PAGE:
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Alzheimer's Disease

Alzheimer's disease (AD) is a progressive neurodegenerative disorder that primarily affects individuals over 65 years old. It is the leading cause of dementia, accounting for 60–70% of cases.

AD is characterised by a gradual decline in cognitive function, impacting memory, language, and the ability to perform everyday activities.

Signs and Symptoms

The progression of Alzheimer's disease is generally divided into three stages: early, middle, and late.

First Symptoms

Stages of atrophy in Alzheimer's

The earliest signs often include subtle memory loss and difficulty in learning new information. Patients may also exhibit apathy and mild depression.

These symptoms are frequently attributed to normal ageing or stress, delaying diagnosis.

Early Stage

In the early stage, significant memory impairment becomes apparent. Patients might struggle with language, experience perceptual difficulties, or find it challenging to perform complex tasks.

Despite these issues, they can still manage basic daily activities with some assistance.

Middle Stage

As the disease progresses, patients require help with most daily activities. Language problems intensify, and there is a marked decline in motor coordination and recognition of close relatives.

Behavioural changes, including irritability, aggression, and wandering, become more prevalent, leading to increased caregiver stress.

Late Stage

A normal brain on the left and a late-stage Alzheimer's brain on the right

In the late stage, patients become entirely dependent on caregivers. Language abilities diminish to single words or phrases, and eventually, patients lose the ability to communicate.

Severe physical decline follows, often resulting in bedridden status and death typically due to infections or pneumonia.

Causes and Risk Factors

The exact cause of Alzheimer's is not well understood, but it involves a combination of genetic, environmental, and lifestyle factors. The strongest genetic risk factor is the presence of the APOEε4 allele.

Other risk factors include head injuries, hypertension, depression, and psychological stress.


Alzheimer's disease is marked by the accumulation of amyloid plaques and neurofibrillary tangles in the brain. These deposits disrupt neuronal function and connectivity, leading to brain atrophy.

Histopathologic images of Alzheimer's disease, showing an amyloid plaque, neurofibrillary tangles, and granulovacuolar degeneration bodies


A probable diagnosis of Alzheimer's disease is made based on medical history, cognitive testing, and ruling out other conditions. Imaging techniques like CT, MRI, and PET scans can support the diagnosis by identifying characteristic brain changes.

PET scan of the brain of a person with Alzheimer's disease showing a loss of function in the temporal lobe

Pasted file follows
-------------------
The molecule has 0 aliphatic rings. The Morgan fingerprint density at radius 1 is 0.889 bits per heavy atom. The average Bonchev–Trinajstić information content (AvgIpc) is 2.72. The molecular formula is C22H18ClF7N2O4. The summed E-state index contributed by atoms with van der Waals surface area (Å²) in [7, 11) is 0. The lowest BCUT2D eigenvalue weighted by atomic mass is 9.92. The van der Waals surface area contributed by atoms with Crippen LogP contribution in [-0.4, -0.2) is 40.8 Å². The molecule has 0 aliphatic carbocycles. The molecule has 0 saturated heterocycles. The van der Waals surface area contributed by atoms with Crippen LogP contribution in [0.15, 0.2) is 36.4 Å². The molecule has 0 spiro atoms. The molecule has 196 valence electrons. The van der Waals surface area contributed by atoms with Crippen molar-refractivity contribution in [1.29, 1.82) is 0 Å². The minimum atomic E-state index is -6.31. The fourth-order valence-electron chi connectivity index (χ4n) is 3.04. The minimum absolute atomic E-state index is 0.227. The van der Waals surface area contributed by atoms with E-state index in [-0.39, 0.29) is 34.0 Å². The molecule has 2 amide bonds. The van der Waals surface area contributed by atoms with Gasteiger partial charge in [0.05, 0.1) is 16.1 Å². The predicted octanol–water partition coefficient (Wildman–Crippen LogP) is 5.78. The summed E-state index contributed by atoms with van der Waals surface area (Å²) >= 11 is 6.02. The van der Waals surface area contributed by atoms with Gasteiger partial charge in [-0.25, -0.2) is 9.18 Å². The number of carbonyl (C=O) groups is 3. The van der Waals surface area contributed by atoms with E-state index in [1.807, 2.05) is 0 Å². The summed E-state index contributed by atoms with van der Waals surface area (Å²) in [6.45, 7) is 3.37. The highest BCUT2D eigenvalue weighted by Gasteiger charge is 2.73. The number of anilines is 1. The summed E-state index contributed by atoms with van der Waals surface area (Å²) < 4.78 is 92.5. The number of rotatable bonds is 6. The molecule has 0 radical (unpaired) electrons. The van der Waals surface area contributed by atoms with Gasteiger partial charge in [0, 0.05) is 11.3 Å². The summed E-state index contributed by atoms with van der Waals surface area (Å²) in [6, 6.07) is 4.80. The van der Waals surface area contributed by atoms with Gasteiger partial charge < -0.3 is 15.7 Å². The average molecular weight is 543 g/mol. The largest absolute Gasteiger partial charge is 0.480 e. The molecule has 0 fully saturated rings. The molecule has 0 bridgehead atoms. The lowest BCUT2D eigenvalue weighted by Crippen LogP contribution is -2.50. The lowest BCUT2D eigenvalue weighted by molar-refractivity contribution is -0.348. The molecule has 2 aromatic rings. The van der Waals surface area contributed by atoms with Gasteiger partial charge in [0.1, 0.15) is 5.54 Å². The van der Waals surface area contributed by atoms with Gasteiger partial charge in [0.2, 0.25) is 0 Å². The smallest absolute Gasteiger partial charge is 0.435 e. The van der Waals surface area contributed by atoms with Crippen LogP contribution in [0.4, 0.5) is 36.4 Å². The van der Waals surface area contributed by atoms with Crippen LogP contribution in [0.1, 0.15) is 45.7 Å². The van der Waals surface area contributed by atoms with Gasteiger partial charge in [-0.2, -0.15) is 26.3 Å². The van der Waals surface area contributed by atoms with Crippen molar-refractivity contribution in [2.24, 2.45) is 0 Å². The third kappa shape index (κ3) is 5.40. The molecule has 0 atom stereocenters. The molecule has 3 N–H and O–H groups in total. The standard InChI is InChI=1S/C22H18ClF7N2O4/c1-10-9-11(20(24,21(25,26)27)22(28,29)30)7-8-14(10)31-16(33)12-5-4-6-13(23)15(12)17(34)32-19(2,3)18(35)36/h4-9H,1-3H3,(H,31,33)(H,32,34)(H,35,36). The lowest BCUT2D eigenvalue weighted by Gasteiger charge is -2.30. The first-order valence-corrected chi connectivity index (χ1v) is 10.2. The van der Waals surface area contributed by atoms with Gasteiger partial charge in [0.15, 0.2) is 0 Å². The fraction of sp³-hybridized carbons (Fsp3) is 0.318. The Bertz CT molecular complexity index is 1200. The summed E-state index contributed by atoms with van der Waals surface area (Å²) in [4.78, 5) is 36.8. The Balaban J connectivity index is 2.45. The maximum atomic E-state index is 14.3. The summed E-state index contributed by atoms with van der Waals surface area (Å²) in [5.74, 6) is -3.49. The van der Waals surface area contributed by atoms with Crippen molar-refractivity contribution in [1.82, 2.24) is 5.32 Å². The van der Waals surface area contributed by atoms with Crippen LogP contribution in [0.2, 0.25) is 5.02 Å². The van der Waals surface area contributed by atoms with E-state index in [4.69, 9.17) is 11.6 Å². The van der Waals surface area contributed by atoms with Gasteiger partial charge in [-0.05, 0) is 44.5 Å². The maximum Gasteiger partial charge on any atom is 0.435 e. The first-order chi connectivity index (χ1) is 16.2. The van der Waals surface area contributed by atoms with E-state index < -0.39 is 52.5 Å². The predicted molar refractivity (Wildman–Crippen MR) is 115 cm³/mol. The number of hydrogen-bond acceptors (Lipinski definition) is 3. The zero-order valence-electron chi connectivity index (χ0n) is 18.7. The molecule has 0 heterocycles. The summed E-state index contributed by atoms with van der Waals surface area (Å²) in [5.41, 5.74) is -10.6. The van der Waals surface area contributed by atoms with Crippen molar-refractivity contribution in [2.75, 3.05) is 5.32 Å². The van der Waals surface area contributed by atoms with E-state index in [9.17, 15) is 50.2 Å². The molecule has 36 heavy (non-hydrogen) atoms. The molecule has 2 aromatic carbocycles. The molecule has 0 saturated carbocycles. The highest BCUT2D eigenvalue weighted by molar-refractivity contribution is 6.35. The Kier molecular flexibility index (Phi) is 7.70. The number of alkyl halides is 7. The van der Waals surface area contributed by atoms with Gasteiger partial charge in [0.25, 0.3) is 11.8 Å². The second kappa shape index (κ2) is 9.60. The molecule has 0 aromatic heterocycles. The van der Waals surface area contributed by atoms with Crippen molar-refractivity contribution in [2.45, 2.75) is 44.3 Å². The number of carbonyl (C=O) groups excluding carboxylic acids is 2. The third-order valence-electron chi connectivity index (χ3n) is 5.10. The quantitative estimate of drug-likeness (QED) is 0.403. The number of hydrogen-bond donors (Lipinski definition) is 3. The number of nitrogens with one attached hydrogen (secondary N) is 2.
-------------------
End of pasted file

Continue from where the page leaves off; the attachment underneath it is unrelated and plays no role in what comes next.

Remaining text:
There is no cure for Alzheimer's disease, and treatments focus on managing symptoms. Medications include acetylcholinesterase inhibitors (such as donepezil) and NMDA receptor antagonists (like memantine).

These drugs provide modest symptomatic relief.

Three-dimensional molecular model of donepezil, an acetylcholinesterase inhibitor used in the treatment of Alzheimer's disease symptoms

Non-pharmacological interventions, including cognitive therapies and physical exercise, can also help manage symptoms and improve quality of life. Caregiving remains a very important aspect of management, often placing significant emotional, physical, and financial burdens on caregivers.

Prevention and Lifestyle

Preventative measures are not well-established, but maintaining a healthy lifestyle may reduce the risk of cognitive decline. Physical exercise, mental activities, and social engagement are generally beneficial.

Managing cardiovascular risk factors such as hypertension, diabetes, and high cholesterol is also recommended.

Intellectual activities such as playing chess or regular social interaction have been linked to a reduced risk of Alzheimer's disease in epidemiological studies


The prognosis for Alzheimer's disease is poor, with an average life expectancy of three to twelve years following diagnosis. The disease progresses from mild cognitive impairment to severe disability and death, primarily due to secondary complications such as infections.

Self-assessment MCQs (single best answer)

What is the most common early symptom of Alzheimer's disease?

Which genetic factor is most strongly associated with an increased risk of Alzheimer's disease?

What type of protein accumulates to form amyloid plaques in the brains of Alzheimer's patients?

Which imaging technique is commonly used to support the diagnosis of Alzheimer's disease by identifying characteristic brain changes?

Which of the following medications is used to treat cognitive symptoms in Alzheimer's disease by inhibiting acetylcholinesterase?

Alzheimer's disease is characterised by the presence of which two abnormal structures in the brain?

What is the primary risk factor for developing Alzheimer's disease?

Which stage of Alzheimer's disease is characterised by complete dependence on caregivers and loss of verbal communication abilities?

What lifestyle factor is generally associated with a decreased risk of cognitive decline and Alzheimer's disease?

Which symptom is NOT commonly associated with Alzheimer's disease?


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